12 March 2009

Muddled thinking

Having expressed a certain lack of enthusiasm for the great Declan Ganley, I did go with interest to the launch of the Libertas's electoral campaign in the UK. The press conference was not as well attended as I would have expected. When Kilroy Silk launched Veritas in 2005, there was barely standing room in the big hall in One Great George Street and the main media had sent their big guns. This launch was thinly attended though I gather from Mark Mardell's blog on the BBC site that he was there or, at least, he had spoken to the leader of the campaign, Robin Matthews, described as a former British soldier. Actually, that may have been the previous day as the blog was posted at 10.30 am, the start of the press conference.

A "former British soldier" is a remarkably coy way of describing a 21-year army career and Mr Matthews was no more forthcoming during the press conference, saying merely that he had served in Bosnia, Sierra Leone and Afghanistan. Mr Ganley also added in ringing tones (he is good at ringing tones) how ironic it was that Mr Matthews has travelled round the world as a British Soldier "championing the values of democracy" only to find them being eroded at home.

Yes, that is ironic, all right and one is glad that Mr Matthews has understood this but one is not too sure that he knows quite what to do with that understanding.

A few quick enquiries established that Robin Matthews left the army with the rank of Lieutenant-Colonel and during 2005 he had commanded The Light Dragoons, a British Cavalry Regiment, on operations in Iraq. After that he was seconded to army media operations, which is not, I fear, any recommendation though it might mean that he knows journalists and will be able to give them stories.

The official bio says:
Just prior to leaving the Army, he was seconded as the Strategic Communications Advisor to 16 (Air Assault) Brigade, Helmand Province, Afghanistan and also acted as the spokesman for all British Forces there.
On the subject of army spokesmen in Afghanistan and the problems they have caused in not providing a clear narrative or even accurate information I refer my readers to postings by the boss, too numerous to link to.

However, this may explain why Mr Matthews thinks that he can just sit back and journalists will approach him. Some will, perhaps, but he is no longer the spokesman for the British Forces in Helmand but the leader of a political party on the fringes. He will have to learn some media savvy very quickly.

We were not told who else will be standing in Britain but were assured that there will be a candidate in every constituency, including Northern Ireland. That makes 83 candidates. There will also be candidates in every EU member state but it is not clear how many.

Why should we vote Libertas in June? Well, setting aside the rather nebulous talk about "restoring democracy to Europe" of which more below, the main argument seems to be that they are putting up ordinary people and not politicians.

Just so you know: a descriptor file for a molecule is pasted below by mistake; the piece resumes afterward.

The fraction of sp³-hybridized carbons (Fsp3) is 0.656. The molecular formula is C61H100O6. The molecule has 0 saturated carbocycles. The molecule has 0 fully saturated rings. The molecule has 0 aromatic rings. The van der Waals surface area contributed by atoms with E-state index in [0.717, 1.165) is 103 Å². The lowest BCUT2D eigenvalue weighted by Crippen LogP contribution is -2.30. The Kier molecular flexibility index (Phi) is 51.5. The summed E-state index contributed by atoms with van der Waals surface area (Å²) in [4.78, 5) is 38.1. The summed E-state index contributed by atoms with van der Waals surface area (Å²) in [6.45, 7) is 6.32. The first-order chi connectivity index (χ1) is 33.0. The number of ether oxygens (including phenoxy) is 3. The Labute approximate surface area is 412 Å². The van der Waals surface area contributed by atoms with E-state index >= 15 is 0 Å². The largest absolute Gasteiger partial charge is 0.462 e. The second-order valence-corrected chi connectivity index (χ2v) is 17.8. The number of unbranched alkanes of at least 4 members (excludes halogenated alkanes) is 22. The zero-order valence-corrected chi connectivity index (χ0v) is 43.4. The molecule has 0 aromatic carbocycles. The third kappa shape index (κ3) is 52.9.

This appears to be the USP of another party that is to be launched next Monday, Jury Team, set up by Sir Paul Judge (judge – jury, geddit?). This one wants to do without parties as well, believing that doing away with those noxious organizations will make "politics more accessible, politicians more accountable and political institutions more transparent". An attractive notion but, in actual fact, it will create something approximating Russian politics where the nascent parties have been effectively abolished in favour or a more personal style.

We, veterans of the eurosceptic movement and of party launches have sat through numerous meetings when various political groups announced that they would field "real" people or "ordinary" people, not politicians with whom the electorate is fed up and who have moved away from "real" and "ordinary" people.

This is a very fine example of what is known as muddled thinking. There is a definite dissatisfaction with politics and politicians and part of that comes from the widespread feeling that politicians now seem to be part of a separate class that has no dealings at all with the rest of the population beyond canvassing for votes every so many years.

A far greater part of the dissatisfaction comes from an understanding, inchoate but real, that those self-same politicians, while grabbing more money and privileges for themselves have, in fact, made themselves and us completely powerless by handing over powers to the EU as well as numerous unaccountable quangos.

Disentangling all that and discussing what the answer might be is quite difficult; it is much easier to say that all would be solved if people in politics were not politicians or if politicians had done ordinary jobs.

The argument is fallacious. Being able to do an ordinary job and even being good at it does not necessarily indicate any political ability. History is littered with successful businessmen or military men who failed comprehensively when they took their skills into the very different field of politics.

There is no evidence that a businessman of any kind understands larger economic matters or that a good company officer knows aught about defence (or even other parts of the army, never mind the navy, the air force or the marines); bus drivers know what is good for … well, bus drivers and do not necessarily know about transport policy and the idea of teachers being in charge of education policy (which should not be part of the government's portfolio anyway) is terrifying. I am not even talking about the possibility of those people knowing anything about other political matters. They might or they might not.

The fact that James Callaghan left school at 17, not being able to afford the Oxford place he had won and worked in various "real" jobs as well as serving with great distinction in the Royal Naval Reserve during World War II may have made him a better man but contributed little to his abilities as a politician, though he was quite good at getting round his colleagues.

While having a separate professional political class may not be such a good idea, having people who do not know anything about politics going into it is no better. Admittedly, what we have at the moment is the worst of both worlds: a class of professional politicians who know nothing about politics. Substituting amateurs with no knowledge is hardly the solution.

Apart from anything else, a bunch of elected politicians who have absolutely no understanding of what they are doing, being "ordinary" or "real" people, are extremely easy to manipulate either by the leader of their grouping or by the government, wherever it happens to be.

Nothing in Mr Ganley's or Mr Matthews's statements or in their replies to the various questions made me think that they have the faintest understanding of how the EU works or, indeed, what it is Libertas wants to achieve.